Given the variegated productivity of Forsyth, Ga., it is hardly a wonder the municipality of 3,788 has one of the busiest city seals in the nation.
The seal contains a crowded collage of images, including railway cars, a church, factory, high school, city hall with an American flag, a grove of trees, several cattle lounging on a hillside and a semi truck hauling down a highway.
Front and center are a pair of hands clasped in a handshake, representing the logo also inscribed on the seal: “Proud Past Promising Future.”
Edging the round seal are the city’s name, its date of incorporation and two strings of forsythia flowers.
Forsyth, named for eminent political leader John Forsyth, who served as a U.S. representative, senator, secretary of state, ambassador to Spain and governor of Georgia, was incorporated and made the county seat of newly formed Monroe County in 1823.
The original plat consisted of 2-1/2 acre lots and was circumscribed by a circular boundary with a radius of a one-half mile from the courthouse square.
By 1827, the settlement consisted of 70 houses, a few stores, an academy, a Baptist worship house, a jail and an elegant log courthouse.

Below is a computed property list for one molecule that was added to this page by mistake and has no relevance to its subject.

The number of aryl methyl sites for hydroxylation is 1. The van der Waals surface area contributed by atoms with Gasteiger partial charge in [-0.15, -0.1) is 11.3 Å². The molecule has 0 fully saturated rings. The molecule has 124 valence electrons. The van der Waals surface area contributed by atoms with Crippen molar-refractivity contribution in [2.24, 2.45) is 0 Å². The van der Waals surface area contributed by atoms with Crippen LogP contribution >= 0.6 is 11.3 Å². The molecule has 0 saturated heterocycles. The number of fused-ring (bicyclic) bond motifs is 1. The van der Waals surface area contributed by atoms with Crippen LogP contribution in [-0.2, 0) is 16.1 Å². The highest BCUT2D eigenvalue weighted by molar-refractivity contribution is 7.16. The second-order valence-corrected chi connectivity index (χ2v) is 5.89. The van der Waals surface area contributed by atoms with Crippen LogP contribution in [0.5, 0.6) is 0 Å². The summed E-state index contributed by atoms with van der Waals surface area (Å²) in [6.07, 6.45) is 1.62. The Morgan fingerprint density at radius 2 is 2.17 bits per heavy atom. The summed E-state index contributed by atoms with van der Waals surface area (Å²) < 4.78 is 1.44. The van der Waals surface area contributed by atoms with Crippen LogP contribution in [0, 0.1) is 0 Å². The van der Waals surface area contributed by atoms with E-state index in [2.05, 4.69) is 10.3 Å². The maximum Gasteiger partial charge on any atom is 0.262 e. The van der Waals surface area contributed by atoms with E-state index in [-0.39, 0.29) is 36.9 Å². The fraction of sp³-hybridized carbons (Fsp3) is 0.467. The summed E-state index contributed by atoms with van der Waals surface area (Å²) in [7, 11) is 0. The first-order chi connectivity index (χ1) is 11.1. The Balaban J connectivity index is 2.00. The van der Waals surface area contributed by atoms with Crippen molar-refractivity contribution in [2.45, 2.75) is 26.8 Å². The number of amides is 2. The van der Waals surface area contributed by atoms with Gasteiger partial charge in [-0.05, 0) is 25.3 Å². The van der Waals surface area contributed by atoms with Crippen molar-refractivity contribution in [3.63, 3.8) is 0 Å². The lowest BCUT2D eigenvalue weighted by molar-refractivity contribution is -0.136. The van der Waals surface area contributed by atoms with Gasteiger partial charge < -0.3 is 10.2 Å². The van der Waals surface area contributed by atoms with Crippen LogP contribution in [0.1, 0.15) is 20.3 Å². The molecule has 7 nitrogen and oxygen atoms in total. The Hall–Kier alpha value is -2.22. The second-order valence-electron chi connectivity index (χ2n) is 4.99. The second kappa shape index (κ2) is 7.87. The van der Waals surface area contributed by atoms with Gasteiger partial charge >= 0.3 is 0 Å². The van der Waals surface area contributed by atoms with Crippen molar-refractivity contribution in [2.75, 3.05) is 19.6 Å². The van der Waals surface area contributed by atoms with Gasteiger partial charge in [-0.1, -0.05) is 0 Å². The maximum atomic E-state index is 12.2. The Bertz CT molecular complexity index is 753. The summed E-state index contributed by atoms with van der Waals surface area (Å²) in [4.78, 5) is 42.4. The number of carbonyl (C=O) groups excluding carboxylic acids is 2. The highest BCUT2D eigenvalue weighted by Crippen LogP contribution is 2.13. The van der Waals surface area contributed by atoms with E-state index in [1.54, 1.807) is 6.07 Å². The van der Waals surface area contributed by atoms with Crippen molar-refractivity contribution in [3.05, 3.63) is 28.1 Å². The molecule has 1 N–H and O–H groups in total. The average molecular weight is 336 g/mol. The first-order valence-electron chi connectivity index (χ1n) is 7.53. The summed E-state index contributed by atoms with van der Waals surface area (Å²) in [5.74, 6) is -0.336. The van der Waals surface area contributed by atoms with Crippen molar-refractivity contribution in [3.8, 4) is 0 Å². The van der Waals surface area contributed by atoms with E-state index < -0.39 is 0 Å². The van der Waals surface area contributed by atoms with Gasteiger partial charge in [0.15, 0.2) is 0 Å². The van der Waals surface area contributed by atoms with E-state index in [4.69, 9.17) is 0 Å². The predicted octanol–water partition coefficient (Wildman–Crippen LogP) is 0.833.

The Norfolk Southern railroad arrived in 1838, with Forsyth being home to the first passenger rail service in Georgia. Farming and cotton mills provided much of the economy of the day.
Tift College, the second oldest female college in the world, opened it doors in 1849.
Times have changed and the seal may need to be updated, according to Bo Gregory, president of the Development Authority of Monroe County.
“Two key industrial partners that have moved into the city are Encore Plastics and Perdue Farms,” he said.
Encore manufactures plastic products from paint roller trays to rollable trash bins. Perdue established a feed mill and hatchery in Forsyth.
“We have four or five projects in the mix right now, fingers crossed,” he said of prospective new industries anchoring their businesses in Forsyth.
Gregory also touted the unsung contributions of agriculture to the town and the surrounding area.
He noted Monroe County has 3,800 acres for beef cattle, which bring in $3.3 million in revenue a year.
Further, he said, the county, one of 159 in the state, ranks sixth in growing strawberries, ninth in peach production, 17th in harvesting catfish, 46th in dairy and 101st in timber revenue.
For more information, call (478) 994-9239 or visit www.cityofforsyth.net.